1. Not to defend it, but this “put expressways and overpasses everywhere” idea of Moses was part of the culture at the time when public transit was seen as a relic of an earlier time rather than a valuable part of the future. There were even plans in the 1960s to run an overpass over the National Mall in DC – think how *that* would have changed that iconic space.

      2. Sounds like mainstream opinion to me.

        His critics point out that he displaced hundreds of thousands of residents in New York City, destroying traditional neighborhoods by building expressways through them, and claim that he preferred automobiles to people, contributed to the ruin of the South Bronx and the amusement parks of Coney Island, caused the departure of the Brooklyn Dodgers and the New York Giants Major League baseball teams, and precipitated the decline of public transport through disinvestment and neglect.


        1.  If not for moses NYC would never have grown to be the city it is today.  He was on the only person forward thinking enough to build for the future.  Sadly, no one today is doing that.  50 years from now we’ll all be wishing there were more Robert Moses.

          1. If not for moses NYC would never have grown to be the city it is today.

            A gigantic, filthy, largely broken down and dysfunctional megalopolis?

            He was on the only person forward thinking enough to build for the future.

            A future based on limitless consumption of fossil fuels?

            50 years from now we’ll all be wishing there were more Robert Moses.

            Because there won’t be enough resources to feed the people of New York City and they’ll have resorted to robbing graves for food?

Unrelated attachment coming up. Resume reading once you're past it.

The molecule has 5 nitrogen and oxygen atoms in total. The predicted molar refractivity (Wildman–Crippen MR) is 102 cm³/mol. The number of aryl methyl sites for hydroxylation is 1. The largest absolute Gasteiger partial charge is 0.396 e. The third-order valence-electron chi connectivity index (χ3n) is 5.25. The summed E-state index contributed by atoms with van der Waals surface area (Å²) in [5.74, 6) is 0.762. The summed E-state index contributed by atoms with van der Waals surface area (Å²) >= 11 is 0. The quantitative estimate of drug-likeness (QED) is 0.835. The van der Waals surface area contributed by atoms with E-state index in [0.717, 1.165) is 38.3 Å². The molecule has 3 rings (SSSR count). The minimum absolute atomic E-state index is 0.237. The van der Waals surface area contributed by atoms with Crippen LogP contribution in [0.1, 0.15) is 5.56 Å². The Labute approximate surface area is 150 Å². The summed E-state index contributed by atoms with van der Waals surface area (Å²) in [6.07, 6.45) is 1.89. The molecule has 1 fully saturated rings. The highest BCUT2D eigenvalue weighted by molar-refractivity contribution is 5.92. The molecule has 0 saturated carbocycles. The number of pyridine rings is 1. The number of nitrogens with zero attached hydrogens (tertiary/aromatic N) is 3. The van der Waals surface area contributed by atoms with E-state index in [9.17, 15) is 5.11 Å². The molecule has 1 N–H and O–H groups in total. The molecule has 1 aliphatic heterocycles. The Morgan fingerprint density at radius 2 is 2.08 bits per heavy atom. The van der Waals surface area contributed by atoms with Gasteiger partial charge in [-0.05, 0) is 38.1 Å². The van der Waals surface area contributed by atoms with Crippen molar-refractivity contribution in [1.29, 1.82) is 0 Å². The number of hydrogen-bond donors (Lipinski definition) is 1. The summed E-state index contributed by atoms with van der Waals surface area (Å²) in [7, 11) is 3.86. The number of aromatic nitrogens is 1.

2.  Hey, don’t be so hard on NYC.  It’s one of the greatest cities on Earth-#1 in my book.  And, we have the best public transportation of any US city out there, and of most global cities as well. 

            I think your City Envy is showing.

    1. If you’re going to put NYC mayors on a spectrum, Koch is going to start looking less and less awful. Also comparing the mixed legacy of Robert Moses to that of Koch or any other elected official is to ignore enormous differences in time, scale and public accountablity.

  3. i like andrew sullivan, but i kind of think his piece was too harsh, too soon. couldn’t he have waited a couple days out of deference to his friends and family?

  4. I liked Ed Koch, I lived in NYC from 1978-1993, In a city of 8 to 10 million people he was always approachable, you could hate him or love him, but you could always reach him and talk to him.

    As one of my High school teachers said to me “he was an honest man surrounded by dishonest people” no one is mayor of NYC and then succeeds at higher office running NYC make you dirty

  5. About 3 years ago, my family was celebrating some birthday or other at Peter Luger’s steakhouse when Koch and a small entourage of guys in suits came in and sat at the next table. They laughed and talked and slapped one another’s backs and enjoyed their steak and my mom and aunt, big Koch fans (for his personality more than his politics) were awed and impressed to be sitting a table away from this guy. They always said he was a “great New Yorker”.

    I was a kid during his reign, and he was mostly notable to me for his cameo in The Muppets Take Manhattan.

  6. overrated, just like reagan. his supporters want to create this image of a great man, when he really wasn’t.

    he wasn’t much of a humanitarian as some people want to believe he is. he was also a supporter of the israeli government’s treatment of palestinians. he neither stood up for AIDS or for human rights.